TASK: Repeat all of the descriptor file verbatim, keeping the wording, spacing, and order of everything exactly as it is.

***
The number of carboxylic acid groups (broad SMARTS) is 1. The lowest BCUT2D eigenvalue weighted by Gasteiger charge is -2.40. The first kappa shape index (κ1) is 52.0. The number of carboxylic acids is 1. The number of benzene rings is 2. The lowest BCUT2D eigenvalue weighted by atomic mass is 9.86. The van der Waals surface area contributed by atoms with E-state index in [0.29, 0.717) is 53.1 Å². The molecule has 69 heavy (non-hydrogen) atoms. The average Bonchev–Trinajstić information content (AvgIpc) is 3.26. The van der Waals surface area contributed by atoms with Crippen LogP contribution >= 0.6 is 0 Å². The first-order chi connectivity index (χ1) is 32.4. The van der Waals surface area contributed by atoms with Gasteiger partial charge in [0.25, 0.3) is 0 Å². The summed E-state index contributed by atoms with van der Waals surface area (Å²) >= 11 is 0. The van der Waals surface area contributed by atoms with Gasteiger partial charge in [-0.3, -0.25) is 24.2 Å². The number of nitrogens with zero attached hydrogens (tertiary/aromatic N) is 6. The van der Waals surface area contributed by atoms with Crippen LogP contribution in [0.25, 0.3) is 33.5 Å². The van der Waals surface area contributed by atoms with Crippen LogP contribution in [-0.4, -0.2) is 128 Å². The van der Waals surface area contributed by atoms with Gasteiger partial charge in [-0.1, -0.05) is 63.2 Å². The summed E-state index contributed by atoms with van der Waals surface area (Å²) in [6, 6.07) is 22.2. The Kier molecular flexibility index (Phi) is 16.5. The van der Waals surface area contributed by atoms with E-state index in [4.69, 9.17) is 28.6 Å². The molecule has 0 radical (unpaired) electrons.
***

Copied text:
The number of carboxylic acid groups (broad SMARTS) is 1. The lowest BCUT2D eigenvalue weighted by Gasteiger charge is -2.40. The first kappa shape index (κ1) is 52.0. The number of carboxylic acids is 1. The number of benzene rings is 2. The lowest BCUT2D eigenvalue weighted by atomic mass is 9.86. The van der Waals surface area contributed by atoms with E-state index in [0.29, 0.717) is 53.1 Å². The molecule has 69 heavy (non-hydrogen) atoms. The average Bonchev–Trinajstić information content (AvgIpc) is 3.26. The van der Waals surface area contributed by atoms with Crippen LogP contribution >= 0.6 is 0 Å². The first-order chi connectivity index (χ1) is 32.4. The van der Waals surface area contributed by atoms with Gasteiger partial charge in [0.25, 0.3) is 0 Å². The summed E-state index contributed by atoms with van der Waals surface area (Å²) >= 11 is 0. The van der Waals surface area contributed by atoms with Gasteiger partial charge in [-0.3, -0.25) is 24.2 Å². The number of nitrogens with zero attached hydrogens (tertiary/aromatic N) is 6. The van der Waals surface area contributed by atoms with Crippen LogP contribution in [0.25, 0.3) is 33.5 Å². The van der Waals surface area contributed by atoms with Crippen LogP contribution in [-0.4, -0.2) is 128 Å². The van der Waals surface area contributed by atoms with Gasteiger partial charge in [-0.1, -0.05) is 63.2 Å². The summed E-state index contributed by atoms with van der Waals surface area (Å²) in [6, 6.07) is 22.2. The Kier molecular flexibility index (Phi) is 16.5. The van der Waals surface area contributed by atoms with E-state index in [4.69, 9.17) is 28.6 Å². The molecule has 0 radical (unpaired) electrons.